The Pistoia Alliance, a global, not for profit alliance that works to lower barriers to innovation in life sciences R&D, has announced that its project to increase knowledge of antibody (Ab) structures has reached its first major milestone—12 antibody structures have been deposited into the European Bioinformatics Institute’s (EMBL-EBI) Protein Data Bank (PDB). The goals of the project are to generate novel Ab structures and improve Ab structural data sharing across the life sciences. This will increase researchers’ predictive power and their ability to accurately model Ab structures; considerably reducing the time and cost associated with generating experimental data to support decision-making in drug projects.
“Humans are capable of producing 10 billion distinct Ab molecules, and currently there are only about 3,000 Ab structures in the public domain. Thus, considerable gaps still exist in our structural understanding of a typical human Ab repertoire,” commented Dr. Richard Norman, Project Manager. “This data is fundamental in drug discovery and we need to close this gap in our knowledge, which is why the Pistoia Alliance AbVance Project is of particular importance.”
The availability of accurate Ab structural information is key to the design of high quality candidates during the discovery of biologic drugs. At present, when this information is missing, researchers have two main options to generate the data. The first is to experimentally determine the Ab’s 3D structure, which is usually done by X-Ray crystallography—this option is resource intensive, costly and is not guaranteed to work. The second is to generate a model using an existing Ab structure from the PDB as a template—this option is fast and cost effective, but relies on the template structure having a high degree of similarity to the unknown structure to ensure accurate results. Due to the current gaps in our understanding of Ab structures, this accuracy cannot always be achieved—resulting in companies not pursuing particular avenues of research.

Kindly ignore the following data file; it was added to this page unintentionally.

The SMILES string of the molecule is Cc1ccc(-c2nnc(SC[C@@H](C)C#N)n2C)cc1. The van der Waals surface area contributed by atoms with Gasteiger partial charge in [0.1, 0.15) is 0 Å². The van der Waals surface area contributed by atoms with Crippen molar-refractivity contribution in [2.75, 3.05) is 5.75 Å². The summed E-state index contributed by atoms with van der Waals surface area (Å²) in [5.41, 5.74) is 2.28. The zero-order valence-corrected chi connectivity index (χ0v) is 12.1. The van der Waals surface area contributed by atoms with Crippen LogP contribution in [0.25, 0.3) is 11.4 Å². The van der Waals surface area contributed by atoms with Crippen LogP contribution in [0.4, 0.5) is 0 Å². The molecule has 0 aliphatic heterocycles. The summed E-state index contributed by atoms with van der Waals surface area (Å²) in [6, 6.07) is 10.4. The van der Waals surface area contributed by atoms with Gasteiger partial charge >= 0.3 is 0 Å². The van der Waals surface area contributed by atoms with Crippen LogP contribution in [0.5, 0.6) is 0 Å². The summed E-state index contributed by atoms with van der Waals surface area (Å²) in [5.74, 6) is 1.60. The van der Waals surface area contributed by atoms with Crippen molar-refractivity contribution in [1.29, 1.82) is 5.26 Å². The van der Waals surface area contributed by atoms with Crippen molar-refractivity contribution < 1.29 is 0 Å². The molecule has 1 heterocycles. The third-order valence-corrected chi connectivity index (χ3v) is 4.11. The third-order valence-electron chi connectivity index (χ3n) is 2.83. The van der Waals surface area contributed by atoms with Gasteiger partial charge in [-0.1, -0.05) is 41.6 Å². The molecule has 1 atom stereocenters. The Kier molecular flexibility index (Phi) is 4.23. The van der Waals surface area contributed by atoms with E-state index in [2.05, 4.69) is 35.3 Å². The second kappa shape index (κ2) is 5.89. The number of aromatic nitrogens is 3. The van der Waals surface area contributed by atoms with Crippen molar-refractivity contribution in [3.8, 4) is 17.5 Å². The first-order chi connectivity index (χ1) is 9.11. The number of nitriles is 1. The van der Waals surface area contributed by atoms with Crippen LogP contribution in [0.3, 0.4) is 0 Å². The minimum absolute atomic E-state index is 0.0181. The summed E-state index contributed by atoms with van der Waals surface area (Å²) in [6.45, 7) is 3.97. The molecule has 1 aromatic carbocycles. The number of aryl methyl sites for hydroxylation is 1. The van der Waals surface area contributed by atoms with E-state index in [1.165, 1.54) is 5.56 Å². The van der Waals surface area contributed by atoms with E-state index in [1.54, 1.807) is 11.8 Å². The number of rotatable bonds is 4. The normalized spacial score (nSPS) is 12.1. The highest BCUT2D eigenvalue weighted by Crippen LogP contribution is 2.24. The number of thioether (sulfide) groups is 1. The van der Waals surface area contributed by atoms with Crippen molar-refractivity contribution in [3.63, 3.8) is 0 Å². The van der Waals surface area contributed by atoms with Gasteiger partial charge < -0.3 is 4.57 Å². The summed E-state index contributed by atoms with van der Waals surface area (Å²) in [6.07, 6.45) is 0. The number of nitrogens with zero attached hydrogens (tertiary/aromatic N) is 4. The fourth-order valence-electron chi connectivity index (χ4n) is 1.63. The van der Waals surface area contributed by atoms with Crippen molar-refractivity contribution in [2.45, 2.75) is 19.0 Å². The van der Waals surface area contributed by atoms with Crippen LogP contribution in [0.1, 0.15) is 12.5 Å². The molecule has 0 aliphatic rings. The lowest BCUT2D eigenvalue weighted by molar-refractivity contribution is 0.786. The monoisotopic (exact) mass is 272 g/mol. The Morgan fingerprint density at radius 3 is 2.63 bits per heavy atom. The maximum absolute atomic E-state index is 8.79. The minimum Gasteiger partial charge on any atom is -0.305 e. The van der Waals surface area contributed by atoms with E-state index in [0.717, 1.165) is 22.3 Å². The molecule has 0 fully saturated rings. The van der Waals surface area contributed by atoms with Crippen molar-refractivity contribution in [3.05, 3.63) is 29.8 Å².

“Our efforts in this space, like all of the projects we undertake, aim to make life easier for the whole life science sector—from academia, to research, to commercial settings. We now require wide participation from pharmaceutical and biotech organisations,” commented Dr. Steve Arlington, President, The Pistoia Alliance. “This will not only amplify research budgets by pooling knowledge, but will advance Ab modelling throughout the industry, and ultimately have an impact on drug discovery. We need more structures in the public domain, and this will only be achieved by a greater willingness to share data between and within organisations.”
This release of data into the PDB marks the first important step in the AbVance project. A preliminary analysis of these data by the Pistoia Alliance AbVance Project team shows that even where the structures released today are similar to those already available in the PDB, there are some subtle differences which could be of key importance. The Pistoia Alliance AbVance Project team has identified a further set of Ab structures; it is now encouraging other organisations to become involved with the project, and support the next release of data planned for Q1 2018. The project team is also working on generating novel structural information for release towards the end of 2018.